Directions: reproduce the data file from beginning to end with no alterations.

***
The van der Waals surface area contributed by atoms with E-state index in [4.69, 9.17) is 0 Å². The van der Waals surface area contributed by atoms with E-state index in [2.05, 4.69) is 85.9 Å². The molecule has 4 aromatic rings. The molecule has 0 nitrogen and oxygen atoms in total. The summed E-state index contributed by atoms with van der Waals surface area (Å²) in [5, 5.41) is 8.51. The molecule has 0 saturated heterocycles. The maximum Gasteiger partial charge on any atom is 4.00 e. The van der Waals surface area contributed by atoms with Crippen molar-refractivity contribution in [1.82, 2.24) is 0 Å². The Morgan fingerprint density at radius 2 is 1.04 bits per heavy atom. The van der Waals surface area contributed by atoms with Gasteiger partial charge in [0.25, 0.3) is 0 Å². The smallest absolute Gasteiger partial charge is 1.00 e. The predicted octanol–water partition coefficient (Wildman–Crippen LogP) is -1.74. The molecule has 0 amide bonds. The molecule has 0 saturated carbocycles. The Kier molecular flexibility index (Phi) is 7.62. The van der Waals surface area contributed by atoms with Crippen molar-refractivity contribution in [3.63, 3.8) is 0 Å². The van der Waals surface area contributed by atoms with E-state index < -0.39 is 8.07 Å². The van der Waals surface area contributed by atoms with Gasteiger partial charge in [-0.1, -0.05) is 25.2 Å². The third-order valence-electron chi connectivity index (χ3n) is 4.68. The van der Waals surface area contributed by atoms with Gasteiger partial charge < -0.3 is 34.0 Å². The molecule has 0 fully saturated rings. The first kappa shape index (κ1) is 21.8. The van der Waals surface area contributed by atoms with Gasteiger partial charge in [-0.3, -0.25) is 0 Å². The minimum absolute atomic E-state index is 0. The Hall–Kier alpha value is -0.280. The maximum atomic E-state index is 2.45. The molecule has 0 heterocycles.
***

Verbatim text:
The van der Waals surface area contributed by atoms with E-state index in [4.69, 9.17) is 0 Å². The van der Waals surface area contributed by atoms with E-state index in [2.05, 4.69) is 85.9 Å². The molecule has 4 aromatic rings. The molecule has 0 nitrogen and oxygen atoms in total. The summed E-state index contributed by atoms with van der Waals surface area (Å²) in [5, 5.41) is 8.51. The molecule has 0 saturated heterocycles. The maximum Gasteiger partial charge on any atom is 4.00 e. The van der Waals surface area contributed by atoms with Crippen molar-refractivity contribution in [1.82, 2.24) is 0 Å². The Morgan fingerprint density at radius 2 is 1.04 bits per heavy atom. The van der Waals surface area contributed by atoms with Gasteiger partial charge in [0.25, 0.3) is 0 Å². The smallest absolute Gasteiger partial charge is 1.00 e. The predicted octanol–water partition coefficient (Wildman–Crippen LogP) is -1.74. The molecule has 0 amide bonds. The molecule has 0 saturated carbocycles. The Kier molecular flexibility index (Phi) is 7.62. The van der Waals surface area contributed by atoms with Crippen molar-refractivity contribution in [3.63, 3.8) is 0 Å². The van der Waals surface area contributed by atoms with E-state index < -0.39 is 8.07 Å². The van der Waals surface area contributed by atoms with Gasteiger partial charge in [-0.1, -0.05) is 25.2 Å². The third-order valence-electron chi connectivity index (χ3n) is 4.68. The van der Waals surface area contributed by atoms with Gasteiger partial charge < -0.3 is 34.0 Å². The molecule has 0 fully saturated rings. The first kappa shape index (κ1) is 21.8. The van der Waals surface area contributed by atoms with Gasteiger partial charge in [-0.3, -0.25) is 0 Å². The minimum absolute atomic E-state index is 0. The Hall–Kier alpha value is -0.280. The maximum atomic E-state index is 2.45. The molecule has 0 heterocycles.